Math professor Lawrence C. Udeigwe, PhD, draws on lessons from his other passion—music—to reframe math quizzes as collaborative opportunities for practice.

It Adds Up: Accounting Plus Toys Equals Fun (and Learning)

Many people think accounting is a dry subject. That included Professor Debbie Porter’s students—until the toy cars and plastic building bricks arrived.

Teach Limits in Math, Starting with an “Unsolvable” Problem

To show calculus students why limits are important, Ondrej Zjevik, MS, presents them with a problem that they cannot solve with the math they already know.

Beat Math Negativity with Lessons in Mindfulness

Lessons learned while teaching in rural China showed Dr. Winnie Wong how to improve outcomes for math students in the US.

Q&A: An MIT Professor’s How-to’s for Building Teams That Drive Innovation

Leadership expert Debora Ancona is reshaping the way we think about teamwork. Here, she shares how to apply her unique approach in the educational world.

Expand Empathy by Having Students Argue for Charity

To show composition students that argumentation can include both empathy and logic, Amber Karlins starts with a topic that is close to their hearts.

Build Confidence in Adult Learners with a Road Map to Learning

You cannot be curious if you feel incompetent. To give returning students confidence, Jessica DelBove, PhD, provides them tools to be great learners.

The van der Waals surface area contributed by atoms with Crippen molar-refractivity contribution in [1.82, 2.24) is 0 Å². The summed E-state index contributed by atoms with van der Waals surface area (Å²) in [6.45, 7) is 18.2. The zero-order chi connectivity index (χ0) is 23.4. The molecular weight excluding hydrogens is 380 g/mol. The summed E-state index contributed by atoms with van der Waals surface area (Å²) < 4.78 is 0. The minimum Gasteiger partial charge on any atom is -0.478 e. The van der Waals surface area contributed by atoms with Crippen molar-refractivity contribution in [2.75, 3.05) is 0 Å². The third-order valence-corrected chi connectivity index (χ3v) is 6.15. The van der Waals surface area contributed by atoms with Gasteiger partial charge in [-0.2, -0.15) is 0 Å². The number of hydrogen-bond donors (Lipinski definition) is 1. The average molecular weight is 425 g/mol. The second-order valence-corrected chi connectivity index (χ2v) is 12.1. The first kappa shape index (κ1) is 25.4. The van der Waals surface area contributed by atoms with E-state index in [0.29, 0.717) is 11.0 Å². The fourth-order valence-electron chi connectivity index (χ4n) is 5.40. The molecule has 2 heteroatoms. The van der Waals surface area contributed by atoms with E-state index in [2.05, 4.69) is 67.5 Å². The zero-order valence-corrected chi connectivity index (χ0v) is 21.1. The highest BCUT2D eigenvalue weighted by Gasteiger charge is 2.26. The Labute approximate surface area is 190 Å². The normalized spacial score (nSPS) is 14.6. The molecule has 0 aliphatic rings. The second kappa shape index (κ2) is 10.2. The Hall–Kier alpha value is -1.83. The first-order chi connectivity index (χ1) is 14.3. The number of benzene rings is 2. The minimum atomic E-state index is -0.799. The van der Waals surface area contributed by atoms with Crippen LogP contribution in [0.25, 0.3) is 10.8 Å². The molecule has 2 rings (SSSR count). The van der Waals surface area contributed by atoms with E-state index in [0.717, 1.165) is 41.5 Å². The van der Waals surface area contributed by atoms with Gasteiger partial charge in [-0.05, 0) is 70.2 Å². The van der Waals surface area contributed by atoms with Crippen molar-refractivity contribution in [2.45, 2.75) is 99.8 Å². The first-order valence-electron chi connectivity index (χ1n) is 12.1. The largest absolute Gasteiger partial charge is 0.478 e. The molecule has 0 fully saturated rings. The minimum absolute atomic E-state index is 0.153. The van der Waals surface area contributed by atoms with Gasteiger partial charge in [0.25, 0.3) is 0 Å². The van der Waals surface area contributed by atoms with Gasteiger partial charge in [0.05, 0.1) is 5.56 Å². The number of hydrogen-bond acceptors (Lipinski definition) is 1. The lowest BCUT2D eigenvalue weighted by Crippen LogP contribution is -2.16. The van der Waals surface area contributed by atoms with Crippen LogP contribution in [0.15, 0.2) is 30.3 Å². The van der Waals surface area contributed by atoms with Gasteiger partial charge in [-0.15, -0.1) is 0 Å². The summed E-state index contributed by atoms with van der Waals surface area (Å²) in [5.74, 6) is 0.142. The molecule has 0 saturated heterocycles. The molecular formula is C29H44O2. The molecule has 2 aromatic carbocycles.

7 Heartfelt Ways to Support Nontraditional Learners

Debra Jackson, PhD, teaches adults about their learning style, time management tips, and study tricks—and the basics of anatomy and physiology, too.

How to Teach Future Teachers (or Anyone) to Code

To demystify coding for education majors (and other non–computer majors), Dr. Rachel Adler uses games, robotics, and a personalized final project.

Wake Up Student Brains with a Logic Puzzle Warm-Up

When Kristen Jaskie, MS, saw students struggling with critical thinking in her discrete mathematics class, she solved the problem—with puzzles.

How to Teach Heart Physiology with Smart Watches and Apps

This fitness-minded professor uses technology to help Millennials wrap their heads around how the heart functions—and what it means for their health.

Check Students’ Understanding (Fast!) with a One-Minute Paper

When this professor wants a quick read on students’ grasp of concepts, she hands out index cards and sets a timer for 60 seconds.

Use Feedback Videos to Improve Retention and Growth in Online Writing Courses

Typed comments on papers can feel accusatory. This writing professor (and prolific writer) uses psychology and technology to set a positive tone.

Encourage Collaboration with a Discussion Facilitation Assignment

This professor’s group interaction project helps independent-minded honors students become more capable as leaders and as teammates.

Build Better Writers with a Refrigerator-Magnet Game

To help write better—not just correctly—students dissect the sentences of famous authors, then use word games to augment sentences of their own.

Show Students that Their (Informed) Opinions Matter

No five-paragraph essay here! This class reads up on tough topics, feels all the feels, then uses context and research to write insightful response essays.

Teach Active Reading by Taking Away Students’ Desks

To give students agency in analyzing Brazilian literature, this professor makes them write in their books, then get up on their feet to show what they know.

Teach Argumentation and Citation with a Shakespeare Mash-up Exam

This professor eases students' fears of Shakespeare and bolsters their critical thinking skills by making them write new dialogue for classic characters.